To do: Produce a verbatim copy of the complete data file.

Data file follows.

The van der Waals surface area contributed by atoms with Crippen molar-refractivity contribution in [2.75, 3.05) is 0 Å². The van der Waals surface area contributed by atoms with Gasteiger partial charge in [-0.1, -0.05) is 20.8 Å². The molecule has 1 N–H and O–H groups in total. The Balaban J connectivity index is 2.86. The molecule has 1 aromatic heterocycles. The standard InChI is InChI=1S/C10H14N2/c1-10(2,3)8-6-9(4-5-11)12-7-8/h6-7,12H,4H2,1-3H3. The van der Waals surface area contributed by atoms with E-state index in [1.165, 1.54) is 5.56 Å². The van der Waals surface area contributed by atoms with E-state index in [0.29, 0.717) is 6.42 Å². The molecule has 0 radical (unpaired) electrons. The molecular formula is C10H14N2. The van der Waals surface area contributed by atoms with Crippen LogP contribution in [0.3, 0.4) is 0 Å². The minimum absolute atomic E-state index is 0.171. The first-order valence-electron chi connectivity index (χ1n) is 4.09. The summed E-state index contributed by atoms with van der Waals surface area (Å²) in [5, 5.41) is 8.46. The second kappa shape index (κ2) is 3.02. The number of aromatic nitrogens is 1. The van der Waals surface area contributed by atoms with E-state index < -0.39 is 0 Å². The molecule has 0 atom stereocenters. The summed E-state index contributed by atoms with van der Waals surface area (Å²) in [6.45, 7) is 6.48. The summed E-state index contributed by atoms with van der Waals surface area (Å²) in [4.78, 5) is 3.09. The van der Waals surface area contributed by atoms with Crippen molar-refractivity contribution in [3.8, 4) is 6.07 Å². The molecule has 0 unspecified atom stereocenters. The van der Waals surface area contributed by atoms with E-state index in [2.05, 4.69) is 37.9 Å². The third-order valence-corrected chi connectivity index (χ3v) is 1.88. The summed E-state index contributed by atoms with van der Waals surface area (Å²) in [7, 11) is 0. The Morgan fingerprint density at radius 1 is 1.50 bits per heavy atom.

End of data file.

The van der Waals surface area contributed by atoms with Crippen molar-refractivity contribution in [2.75, 3.05) is 0 Å². The van der Waals surface area contributed by atoms with Gasteiger partial charge in [-0.1, -0.05) is 20.8 Å². The molecule has 1 N–H and O–H groups in total. The Balaban J connectivity index is 2.86. The molecule has 1 aromatic heterocycles. The standard InChI is InChI=1S/C10H14N2/c1-10(2,3)8-6-9(4-5-11)12-7-8/h6-7,12H,4H2,1-3H3. The van der Waals surface area contributed by atoms with E-state index in [1.165, 1.54) is 5.56 Å². The van der Waals surface area contributed by atoms with E-state index in [0.29, 0.717) is 6.42 Å². The molecule has 0 radical (unpaired) electrons. The molecular formula is C10H14N2. The van der Waals surface area contributed by atoms with Crippen LogP contribution in [0.3, 0.4) is 0 Å². The minimum absolute atomic E-state index is 0.171. The first-order valence-electron chi connectivity index (χ1n) is 4.09. The summed E-state index contributed by atoms with van der Waals surface area (Å²) in [5, 5.41) is 8.46. The second kappa shape index (κ2) is 3.02. The number of aromatic nitrogens is 1. The van der Waals surface area contributed by atoms with E-state index < -0.39 is 0 Å². The molecule has 0 atom stereocenters. The summed E-state index contributed by atoms with van der Waals surface area (Å²) in [6.45, 7) is 6.48. The summed E-state index contributed by atoms with van der Waals surface area (Å²) in [4.78, 5) is 3.09. The van der Waals surface area contributed by atoms with Crippen molar-refractivity contribution in [3.8, 4) is 6.07 Å². The molecule has 0 unspecified atom stereocenters. The van der Waals surface area contributed by atoms with E-state index in [2.05, 4.69) is 37.9 Å². The third-order valence-corrected chi connectivity index (χ3v) is 1.88. The summed E-state index contributed by atoms with van der Waals surface area (Å²) in [7, 11) is 0. The Morgan fingerprint density at radius 1 is 1.50 bits per heavy atom.